Technologically MIRVs could be designed to have separate guidance system and propulsion packages on each re-entry vehicle. The maneuvering final stage of missile, also called Post Boost Control System (PBCS) or ‘bus’, carries both missile re-entry bodies (RV) and guidance and control system[5]. This bus has ability to change orientation and trajectory. It is also estimated that most of the countries such as US (Titan III Trans stage and Minuteman), China (DF-31A) etc, followed the footprint of their space program by conceptualizing the technology of delivering multiple satellite payloads into orbit[6]. Although ISRO successfully launched PSLV C-7 multiple satellite on January 10, 2007 and used Dual launch Adapter (DLA) to dispense four satellites, this technology adaptation in India’s future MIRV program is unpredictable[7]. Final stage of PSLV C-7 has Trans-stage Post Boost Control System (PBCS) equivalent to US multiple launch technology. After the boost phase and orientation of bus suitably towards target, the minute rocket engines in each RV ignite[8]. These vernier rockets are used for precise positioning, changing orientation and moving bus away from free falling RVs. This critical technology was used in upper stage of ISRO Geosynchronous Launch Vehicle (GSLV) which placed 2 ton satellite into orbit by maneuvering using liquid propellant vernier rockets[9].

 What is holding us back?

Deployment of such technology is complicated and expensive. The bus guidance system, mechanism of holding RVs, and releasing them with nuclear warhead accounts for half of the cost of each MIRV missile produce[10].  The warhead technology has evolved over the period and can sustain a very high yield-to-weight ratio[11]. The real challenge for India lies in miniaturizing the warhead and increasing the yield for integration onto MIRV platform. If India aspires to achieve high yield thermo nuclear warhead, then challenges are substantially greater. The thermonuclear test in 1998 might not have yielded desired result[12]; however the credibility of fabricating such high yield warhead is questionable.

In addition each re-entry has to sustain substantially high aerodynamic stress and heating, hence it is made of advance materials. Although ISRO and DRDO have robustly worked on aero-thermal structure and thermal protection system design over the past decade in its space and missile programs, but its effective use on MIRV platform is yet to be determined. Guidance and control computers must have enough memory and computational speed for guidance equation. Re-entry vehicle must have inertial component (Gyroscope and accelerometers) for precise and reliable targeting. This also becomes significant due to sudden change in mass distribution after disengaging from bus, which creates sudden oscillations and vibrations[13]. India has indigenously developed Redundant Strap down Inertial Guidance System (RESINS) which employ Dynamically Tuned Gyros (DTG) and Servo Accelerometer (SA)[14] for its space program. The entire attachment should be small and light enough to constitute in missile due to its weight and size constrain, created challenges for engineers.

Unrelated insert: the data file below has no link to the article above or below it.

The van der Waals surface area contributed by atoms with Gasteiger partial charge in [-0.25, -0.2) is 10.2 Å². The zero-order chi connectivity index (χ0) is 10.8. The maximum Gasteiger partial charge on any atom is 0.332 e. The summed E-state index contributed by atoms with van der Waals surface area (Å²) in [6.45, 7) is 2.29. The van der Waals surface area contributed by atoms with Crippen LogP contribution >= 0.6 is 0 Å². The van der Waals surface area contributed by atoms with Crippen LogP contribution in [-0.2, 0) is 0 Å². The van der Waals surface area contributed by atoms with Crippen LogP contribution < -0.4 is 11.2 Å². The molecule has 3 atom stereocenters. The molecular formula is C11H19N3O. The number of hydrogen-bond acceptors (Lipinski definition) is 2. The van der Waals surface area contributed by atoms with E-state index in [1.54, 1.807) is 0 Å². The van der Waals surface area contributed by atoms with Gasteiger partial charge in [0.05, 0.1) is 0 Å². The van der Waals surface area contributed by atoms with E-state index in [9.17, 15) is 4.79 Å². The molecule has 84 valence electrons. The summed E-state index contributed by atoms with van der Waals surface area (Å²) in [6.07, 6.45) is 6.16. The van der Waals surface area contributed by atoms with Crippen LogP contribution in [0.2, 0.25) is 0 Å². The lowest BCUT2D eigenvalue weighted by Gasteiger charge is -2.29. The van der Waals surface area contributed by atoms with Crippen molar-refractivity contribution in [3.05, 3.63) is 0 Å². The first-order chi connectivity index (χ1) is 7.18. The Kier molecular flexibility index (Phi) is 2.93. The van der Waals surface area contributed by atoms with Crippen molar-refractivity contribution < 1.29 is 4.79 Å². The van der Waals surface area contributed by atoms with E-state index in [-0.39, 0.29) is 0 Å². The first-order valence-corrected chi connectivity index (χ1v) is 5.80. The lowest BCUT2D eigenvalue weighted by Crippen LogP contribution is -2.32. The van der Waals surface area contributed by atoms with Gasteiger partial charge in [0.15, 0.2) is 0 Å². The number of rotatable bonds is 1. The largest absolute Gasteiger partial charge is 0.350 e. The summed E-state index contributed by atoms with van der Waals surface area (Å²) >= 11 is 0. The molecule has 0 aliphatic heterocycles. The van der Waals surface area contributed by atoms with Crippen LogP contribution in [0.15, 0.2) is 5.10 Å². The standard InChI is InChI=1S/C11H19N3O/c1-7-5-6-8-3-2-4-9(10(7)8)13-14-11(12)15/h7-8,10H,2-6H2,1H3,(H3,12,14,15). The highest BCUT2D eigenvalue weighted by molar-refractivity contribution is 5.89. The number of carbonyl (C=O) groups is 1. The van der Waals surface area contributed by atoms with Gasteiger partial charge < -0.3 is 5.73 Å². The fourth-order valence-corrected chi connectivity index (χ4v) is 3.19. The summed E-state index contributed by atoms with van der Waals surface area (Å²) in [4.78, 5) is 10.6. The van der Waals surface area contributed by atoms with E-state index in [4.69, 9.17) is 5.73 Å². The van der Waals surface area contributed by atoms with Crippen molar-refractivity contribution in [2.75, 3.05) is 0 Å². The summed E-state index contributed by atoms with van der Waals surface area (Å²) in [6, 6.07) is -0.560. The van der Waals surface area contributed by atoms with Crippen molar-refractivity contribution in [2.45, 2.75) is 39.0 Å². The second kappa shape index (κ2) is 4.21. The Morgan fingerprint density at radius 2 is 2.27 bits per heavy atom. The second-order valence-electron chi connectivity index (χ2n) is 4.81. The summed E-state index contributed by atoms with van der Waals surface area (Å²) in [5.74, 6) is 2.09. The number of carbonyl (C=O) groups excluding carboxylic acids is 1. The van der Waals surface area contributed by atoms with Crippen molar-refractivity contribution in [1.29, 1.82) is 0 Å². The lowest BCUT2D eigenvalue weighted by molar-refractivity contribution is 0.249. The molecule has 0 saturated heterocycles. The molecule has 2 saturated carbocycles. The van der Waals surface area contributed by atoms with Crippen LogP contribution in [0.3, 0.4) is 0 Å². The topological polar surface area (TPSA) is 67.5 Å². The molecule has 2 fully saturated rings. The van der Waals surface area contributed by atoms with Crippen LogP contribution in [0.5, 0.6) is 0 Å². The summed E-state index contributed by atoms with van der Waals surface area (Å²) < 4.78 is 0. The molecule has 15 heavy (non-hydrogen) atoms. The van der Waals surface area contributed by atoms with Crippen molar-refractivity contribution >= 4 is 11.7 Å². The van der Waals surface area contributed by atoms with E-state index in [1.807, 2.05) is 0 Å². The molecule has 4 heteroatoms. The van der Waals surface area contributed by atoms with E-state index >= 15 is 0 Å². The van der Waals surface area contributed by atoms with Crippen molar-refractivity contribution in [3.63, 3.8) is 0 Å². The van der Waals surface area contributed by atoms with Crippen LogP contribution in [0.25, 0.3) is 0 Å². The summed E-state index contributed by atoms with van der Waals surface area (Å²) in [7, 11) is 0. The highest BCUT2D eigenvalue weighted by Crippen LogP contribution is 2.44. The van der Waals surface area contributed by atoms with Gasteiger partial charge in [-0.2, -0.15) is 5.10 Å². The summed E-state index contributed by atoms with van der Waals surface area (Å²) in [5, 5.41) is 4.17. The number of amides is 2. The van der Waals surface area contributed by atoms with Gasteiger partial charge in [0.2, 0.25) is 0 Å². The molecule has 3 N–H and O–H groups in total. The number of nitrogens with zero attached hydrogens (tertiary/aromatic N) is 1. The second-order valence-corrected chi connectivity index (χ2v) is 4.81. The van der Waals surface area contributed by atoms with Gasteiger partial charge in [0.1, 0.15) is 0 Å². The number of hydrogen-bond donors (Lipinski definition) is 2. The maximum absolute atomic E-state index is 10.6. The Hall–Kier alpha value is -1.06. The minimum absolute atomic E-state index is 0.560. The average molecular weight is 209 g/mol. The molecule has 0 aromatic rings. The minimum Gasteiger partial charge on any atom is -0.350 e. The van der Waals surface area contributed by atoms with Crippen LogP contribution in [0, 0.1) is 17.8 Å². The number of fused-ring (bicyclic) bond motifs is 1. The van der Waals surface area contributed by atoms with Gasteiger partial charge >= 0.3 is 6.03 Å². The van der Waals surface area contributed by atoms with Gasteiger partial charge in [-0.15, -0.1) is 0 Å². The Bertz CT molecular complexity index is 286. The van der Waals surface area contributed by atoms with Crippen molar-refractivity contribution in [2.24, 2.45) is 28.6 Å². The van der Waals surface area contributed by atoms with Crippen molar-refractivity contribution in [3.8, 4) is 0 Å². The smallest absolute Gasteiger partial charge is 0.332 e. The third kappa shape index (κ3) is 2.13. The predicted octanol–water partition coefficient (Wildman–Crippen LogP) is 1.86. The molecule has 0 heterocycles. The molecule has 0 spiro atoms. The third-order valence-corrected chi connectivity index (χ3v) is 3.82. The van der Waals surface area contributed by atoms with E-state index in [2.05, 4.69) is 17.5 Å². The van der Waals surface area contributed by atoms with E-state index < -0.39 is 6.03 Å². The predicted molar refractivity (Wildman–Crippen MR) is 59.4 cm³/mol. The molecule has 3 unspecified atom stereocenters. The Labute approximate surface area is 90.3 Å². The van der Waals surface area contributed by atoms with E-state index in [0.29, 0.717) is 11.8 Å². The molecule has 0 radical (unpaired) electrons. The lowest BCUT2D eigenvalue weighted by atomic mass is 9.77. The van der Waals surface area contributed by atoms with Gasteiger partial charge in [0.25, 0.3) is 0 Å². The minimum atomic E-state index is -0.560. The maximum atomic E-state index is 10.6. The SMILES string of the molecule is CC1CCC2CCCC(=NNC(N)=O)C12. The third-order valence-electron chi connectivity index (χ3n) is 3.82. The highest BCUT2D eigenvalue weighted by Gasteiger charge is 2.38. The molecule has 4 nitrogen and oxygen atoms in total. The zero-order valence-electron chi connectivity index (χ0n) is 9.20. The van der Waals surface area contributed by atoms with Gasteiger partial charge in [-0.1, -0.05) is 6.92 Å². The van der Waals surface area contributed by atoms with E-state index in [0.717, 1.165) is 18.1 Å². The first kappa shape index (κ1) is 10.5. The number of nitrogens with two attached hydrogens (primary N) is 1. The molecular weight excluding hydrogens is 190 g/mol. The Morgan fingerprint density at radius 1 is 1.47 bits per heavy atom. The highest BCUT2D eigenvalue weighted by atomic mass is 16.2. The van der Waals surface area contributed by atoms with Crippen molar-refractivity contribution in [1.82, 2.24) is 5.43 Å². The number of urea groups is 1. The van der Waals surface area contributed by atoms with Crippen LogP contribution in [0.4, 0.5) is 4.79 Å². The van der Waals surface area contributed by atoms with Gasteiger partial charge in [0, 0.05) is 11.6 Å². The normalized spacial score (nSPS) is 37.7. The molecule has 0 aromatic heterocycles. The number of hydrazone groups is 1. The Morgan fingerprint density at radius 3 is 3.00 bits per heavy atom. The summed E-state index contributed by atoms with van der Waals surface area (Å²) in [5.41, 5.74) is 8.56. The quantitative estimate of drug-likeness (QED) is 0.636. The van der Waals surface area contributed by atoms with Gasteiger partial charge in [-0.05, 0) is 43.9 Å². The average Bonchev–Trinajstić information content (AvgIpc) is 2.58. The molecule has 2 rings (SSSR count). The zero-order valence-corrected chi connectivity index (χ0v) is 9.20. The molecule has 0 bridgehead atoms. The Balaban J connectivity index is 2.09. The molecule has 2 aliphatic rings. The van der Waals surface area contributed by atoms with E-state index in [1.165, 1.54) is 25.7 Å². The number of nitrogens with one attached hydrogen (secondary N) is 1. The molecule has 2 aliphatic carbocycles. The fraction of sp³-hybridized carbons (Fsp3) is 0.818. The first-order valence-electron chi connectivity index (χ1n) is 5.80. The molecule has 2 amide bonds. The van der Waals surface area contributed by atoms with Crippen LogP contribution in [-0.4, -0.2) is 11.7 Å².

Way Ahead:

The history over a decade has shown close interrelation and extents of interchangeability of technology between Indian space program and its missile program. These two programs have a profound base for India’s aspirations of futuristic technology. India’s continues strive for indigenization in its missile technology has kept a profound foundation which believed is significant to materialise its MIRV dream. The bigger challenges in current scenario are the quality of nuclear arsenal, miniaturizing warhead, atmospheric reentry and expertise in military application of guidance and control in re-entry vehicle to integrate MIRV. Although for the latter part DRDO has worked substantially and its all missile tests so far are precise and accurate, but combining this accuracy with MIRV integration is a great challenge in itself.


 

[2] “Agni-VI to be ready by mid 2014”, Accessed on 24th October 2012
[3] “Inside story of Agni-5” NDTV 24X7, 18 Apr 2012.
[4] India must be clear about MIRV plans, South east Asia monitor, (www.southasiamonitor.org), accessed 24 October 2012

[5] Book on “Making the MIRV: study of defence making system” by greenwood/ Ballinger.

[7] After runaway success, a major technological task begins for ISRO” by T.S. Subramanian in Hindu , accessed on 24 October 2012
[8] “Orgin of MIRVs SIPRI research report, no.9/ August 1973.
[9] “Space Transportation” Indian space and research organization, ISRO (www.isro.org/pdf/STSBrochureFinal.pdf), accessed on 24 October 2012
[10] The Military Balance 1972-73 (IISS, 1971), pg.65
[11]  Note: EMT (Equivalent megaton)= Y2/3 where Y is in megatons. 1 bomb with a yield of 1 megaton would destroy 80 square miles. While 8 bombs, each with a yield of 125 kilotons, would destroy 160 square miles i.e higher the yield destruction level increase exponentially.
[12] Perkovich (note 8), from Kartik Bommakanti paper on MIRV and Satellite integration, Indo-US space corporation, IDSA.

[13] Ibid.

[14] Ibid. (to 13)

 

Post By Mr. Parveen Bhardwaj (6 Posts)

Author is an Aerospace Engineer and currently working with Institute of Defense Studies and Analyses.